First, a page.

In the past week, we pulled up the yellow granex onions and they’re currently curing.  None of them are huge, but we’re content with the fairly uniform size this year – in the past, some of our onions have been really small and we’ve never gotten truly large ones.  But a bunch of medium ones add up to a decent amount of chopped onions, which we freeze and use as needed; we grow almost all of our own onion needs each year.   The tops of the other onion type we’re growing (Candy) haven’t fallen over yet, so they’ll take a bit longer.

We’re just a few days out from cutting our first zucchini of the year and cucumbers should also be ready for the first time by the end of the week!  The haricots verts (French green bean) plants have recently bloomed so fresh beans aren’t far off either.  As the early Spring crops come to an end, the early Summer stuff starts coming in.  It’s great to eat seasonally!  Our first green tomatoes made their appearances a couple of weeks ago so we may have an early tomato year this year.  We’ll see…

Here are some other pictures from the garden in the past couple of months.  Happy gardening until next time!


Until Such Time…

April 15, 2016
2016-03-31 08.51.31

Kleo on her last day (October 16, 1998 to March 31, 2016)

My old dog recently passed from the Earth and we are slowly adjusting to a “new normal.”  I try to rejoice in all the years we had together instead of dwelling on the little piece of my heart that is now missing.

It’s going to be a very different to not have my faithful dog following me around in the garden until finally deciding to lay down and bask in the sun while watching me when wandering in the garden got too boring.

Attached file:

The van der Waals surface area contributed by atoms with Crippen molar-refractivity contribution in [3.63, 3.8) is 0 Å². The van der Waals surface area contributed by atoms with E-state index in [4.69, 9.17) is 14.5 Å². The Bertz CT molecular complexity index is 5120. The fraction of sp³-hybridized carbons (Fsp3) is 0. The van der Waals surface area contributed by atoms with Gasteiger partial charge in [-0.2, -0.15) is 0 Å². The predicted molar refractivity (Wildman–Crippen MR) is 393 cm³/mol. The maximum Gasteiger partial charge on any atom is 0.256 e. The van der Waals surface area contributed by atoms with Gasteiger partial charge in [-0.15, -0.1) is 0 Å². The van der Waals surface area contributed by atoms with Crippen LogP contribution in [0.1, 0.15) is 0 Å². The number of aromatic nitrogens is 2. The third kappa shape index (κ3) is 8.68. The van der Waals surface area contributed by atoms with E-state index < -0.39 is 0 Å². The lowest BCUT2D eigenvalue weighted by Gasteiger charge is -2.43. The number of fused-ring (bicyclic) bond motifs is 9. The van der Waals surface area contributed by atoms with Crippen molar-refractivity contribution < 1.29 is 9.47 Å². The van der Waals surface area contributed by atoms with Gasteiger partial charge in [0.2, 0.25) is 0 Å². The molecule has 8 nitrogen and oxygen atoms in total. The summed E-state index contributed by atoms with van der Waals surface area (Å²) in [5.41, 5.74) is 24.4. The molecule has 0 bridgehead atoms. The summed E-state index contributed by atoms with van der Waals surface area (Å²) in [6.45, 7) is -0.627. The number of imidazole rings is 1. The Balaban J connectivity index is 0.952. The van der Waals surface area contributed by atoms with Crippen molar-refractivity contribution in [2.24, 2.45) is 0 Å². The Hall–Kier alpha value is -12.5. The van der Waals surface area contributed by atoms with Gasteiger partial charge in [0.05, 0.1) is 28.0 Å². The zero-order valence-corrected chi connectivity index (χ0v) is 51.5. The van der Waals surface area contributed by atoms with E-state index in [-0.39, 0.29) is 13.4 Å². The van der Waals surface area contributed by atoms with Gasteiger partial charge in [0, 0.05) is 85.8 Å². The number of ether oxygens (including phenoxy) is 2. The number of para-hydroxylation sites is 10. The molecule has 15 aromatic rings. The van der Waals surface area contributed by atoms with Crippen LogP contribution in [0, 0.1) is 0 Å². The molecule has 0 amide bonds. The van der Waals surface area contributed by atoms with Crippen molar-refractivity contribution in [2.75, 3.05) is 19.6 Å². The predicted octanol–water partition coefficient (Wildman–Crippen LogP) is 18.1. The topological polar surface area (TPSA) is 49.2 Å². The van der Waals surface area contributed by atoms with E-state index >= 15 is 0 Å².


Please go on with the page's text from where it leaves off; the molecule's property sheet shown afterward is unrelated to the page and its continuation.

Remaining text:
Someday we, and all of the other critters that have graced my life, will meet again at Rainbow Bridge…

Still Gardening

February 14, 2016

Well, obviously blogging isn’t one of our priorities anymore since our last post was ages ago, but we’re still gardening and enjoying the fruits of our efforts. Figs were prolific last year, so much so that we dried figs and still have some stored in the freezer. It was also an excellent blueberry year and we only recently used the last of the frozen berries.


blackberries &amp; blueberries

Blackberries & Blueberries




Fresh figs

dried figs

Dried Figs

We also had good success with cabbage, broccoli, and cauliflower this year. It was really good growing weather for these crops as it was cool but not too cold through December.

November cabbages

November Cabbages



Seed starting in the basement under lights began for late winter/early spring crops last week and each week for the next month we start more types of crops. We also seeded shelling, sugar snap, and snow peas in the beds on January 30th, based on very favorable weather forecasts. Of course, those forecasts proved to be wrong and it’s been much colder than projected the past couple of weeks. Had we known, we wouldn’t have seeded so early. None of the pea seeds have sprouted so there’s a chance that they’re just hanging out under ground waiting for more favorable temperatures. Peas are usually a challenge for us in North Carolina because spring can be very short so it gets too hot before peas can really produce well.

In other news, our dog turned 17 years old in mid-October. Here’s a picture of her taken over Thanksgiving weekend.

2015-11-27 16.02.10

Old Dog

At this point, she’s 17 and 4 months. Wow. She looks it and has some mobility problems (our hardwood floors are covered with various runners and rugs to help her out), but she’s not ready to go yet either.

Santa brought us a fermentation kit this past Christmas and we’re trying our hand at fermenting one of our homegrown cabbages. It’s been going for 2 weeks and earlier today we opened the jar for the first time and tried it. So far, so good, but it needs to ferment longer in order to get more tangy.

Here are some of the random pictures we took of last summer/fall’s harvests (July through December):

Until such time…FoodGardenKitchen